“Well written and an interesting perspective.” Clan Rossi --- “Your article is too good about Japanese business pushing nuclear power.” Consulting Group --- “Thank you for the article. It was quite useful for me to wrap up things quickly and effectively.” Taylor Johnson, Credit Union Lobby Management --- “Great information! I love your blog! You always post interesting things!” Jonathan N.

Friday, January 27, 2017

Brexit and Calexit: Excessive Democracy?

Ordered by Britain’s Supreme Court to get the state’s Parliament’s approval for the state to secede from the Union, the Prime Minister, Teresa May, faced the prospect of debate, amendments, and the votes themselves in the House of Commons and the House of Lords. In the latter chamber, May’s Conservative Party did not at the time have a majority. Some in her party “suggested that she should quickly appoint enough new lords to give her the votes she needs. But few say they expect that to be necessary: with little democratic legitimacy, the 805 lords are unlikely to dare to block” the referendum outcome favoring secession.[1] I submit that the democratic criterion is ill-fitting to the House of Lords.

The complete essay is at Essays on Two Federal Empires.

1. Katrin Bennhold, “Ordered to Seek Approval on ‘Brexit,’ Teresa May Does So. Tersely,” The New York Times, January 26, 2017. 

Thursday, January 26, 2017

Power beyond the Constraints of Federalism: The Case of Gambia’s 2016 Presidential Election

Even though Adama Barrow defeated the longtime president of Gambia, Yahya Jammeh, in the state’s presidential election in December, 2016, Barrow was rushed to the state of Senegal for security reasons when Jammeh refused to relinquish the power of the presidency. Jammeh had led a successful coup in coming to power in 1994. So it is no surprise that days after accepting the election result, he “changed his mind, declared the election results invalid and vowed to use the power of his military to stay in charge.”[1] This attests to the allure of power and how difficult it is to give up. In the E.U. and U.S., the protocols and institutional procedures are so well established that the nature of power is eclipsed from view as one political party assumes power previously held by another party. The reality of power as it lives in human nature is much more raw in the case of Gambia’s transition of presidents in 2016. I submit that federalism at the empire level was too lax to bracket the true nature of power at the state level.

The full essay is at "Gambia's 2016 Presidential Election."

Gambia's new president, Adama Barrow, returning to the state after the previous president agreed to leave office. (Jerome Delay/AP)

[1] Jaime Y. Barry and Dionne Searcey, “His Predecessor Gone, Gambia’s New President Finally Comes Home,” The New York Times, January 26, 2017.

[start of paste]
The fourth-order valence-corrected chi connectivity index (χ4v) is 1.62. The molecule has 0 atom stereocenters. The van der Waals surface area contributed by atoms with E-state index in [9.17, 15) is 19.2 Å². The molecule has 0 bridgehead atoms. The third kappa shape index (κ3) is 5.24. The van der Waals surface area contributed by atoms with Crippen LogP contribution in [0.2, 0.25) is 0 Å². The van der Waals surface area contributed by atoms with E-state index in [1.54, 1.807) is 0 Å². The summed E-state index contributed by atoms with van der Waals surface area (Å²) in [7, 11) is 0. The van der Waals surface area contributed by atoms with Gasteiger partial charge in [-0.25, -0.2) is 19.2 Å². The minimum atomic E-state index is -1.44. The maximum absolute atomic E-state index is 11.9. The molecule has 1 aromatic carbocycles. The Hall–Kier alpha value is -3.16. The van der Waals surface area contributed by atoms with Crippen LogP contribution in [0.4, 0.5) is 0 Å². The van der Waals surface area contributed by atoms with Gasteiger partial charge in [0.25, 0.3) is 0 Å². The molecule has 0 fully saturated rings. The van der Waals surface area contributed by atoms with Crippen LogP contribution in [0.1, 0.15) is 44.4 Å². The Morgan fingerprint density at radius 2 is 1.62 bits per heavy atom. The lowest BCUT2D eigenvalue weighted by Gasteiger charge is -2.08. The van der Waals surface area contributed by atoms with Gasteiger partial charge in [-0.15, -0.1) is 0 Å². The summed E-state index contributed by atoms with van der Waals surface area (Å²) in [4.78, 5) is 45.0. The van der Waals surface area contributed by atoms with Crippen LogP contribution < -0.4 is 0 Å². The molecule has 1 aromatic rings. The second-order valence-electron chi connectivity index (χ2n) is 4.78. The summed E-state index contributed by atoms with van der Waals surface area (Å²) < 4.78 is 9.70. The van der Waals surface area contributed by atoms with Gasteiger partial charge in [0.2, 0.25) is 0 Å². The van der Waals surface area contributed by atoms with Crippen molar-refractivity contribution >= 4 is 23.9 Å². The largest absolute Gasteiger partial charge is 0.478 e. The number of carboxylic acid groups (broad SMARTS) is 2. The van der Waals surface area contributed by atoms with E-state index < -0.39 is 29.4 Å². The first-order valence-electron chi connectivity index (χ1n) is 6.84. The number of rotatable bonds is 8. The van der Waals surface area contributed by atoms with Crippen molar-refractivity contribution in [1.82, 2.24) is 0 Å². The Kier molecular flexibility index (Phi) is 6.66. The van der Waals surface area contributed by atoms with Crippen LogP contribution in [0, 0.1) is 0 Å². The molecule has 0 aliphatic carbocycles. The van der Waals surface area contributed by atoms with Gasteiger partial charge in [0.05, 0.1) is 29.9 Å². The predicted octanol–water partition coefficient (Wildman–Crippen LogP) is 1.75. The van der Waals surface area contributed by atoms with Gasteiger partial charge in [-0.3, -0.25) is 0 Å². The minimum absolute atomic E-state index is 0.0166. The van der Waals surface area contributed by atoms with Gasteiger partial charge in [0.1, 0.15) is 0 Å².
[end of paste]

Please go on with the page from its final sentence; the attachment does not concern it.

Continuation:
Wednesday, January 25, 2017

Bringing Back Manufacturing Jobs to the U.S.A.: Confronting Tough Realities

Meeting with American corporate CEOs at the White House on the first “working day” of his presidency, Donald Trump warned, “A company that wants to fire all of its people in the United States and build some factory somewhere else, then thinks that product is going to just flow across the border into the United States . . . that’s just not going to happen.”[1] The new president was up against “tectonic forces” in trying to bring back “blue collar” manufacturing jobs to his base using tax policy. Yet the business calculus goes immediately on the basis of financial advantage, and the contours of the “game board” include the various tax and trade policies of countries.

The full essay is at "Bringing Back the Jobs."

[1] Nelson D. Schwartz and Alan Rappeport, “Call to Create Jobs, or Else, Tests Trump’s Sway,” The New York Times, January 24, 2017.

Tuesday, January 24, 2017

On the U.S. Government’s Fiscal Imbalance: Federalism to the Rescue?

At the outset of the Trump administration in the U.S., real economic output was projected to grow at an annual rate of 1.9 percent over the next decade.[1] The new federal president was hoping his proposals of tax cuts and $1 trillion in additional infrastructure spending over a decade would bump up the annual growth to 4 percent. I submit, however, that just over 2 percent more in the growth rate would not alter the stark “budget reality” facing the new president and the American people.

The full essay is at "U.S. Government's Fiscal Imbalance."

1. Alan Rappeport, “Federal Debt Projected to Grow by Nearly $10 Trillion Over Next Decade,” The New York Times, January 24, 2017.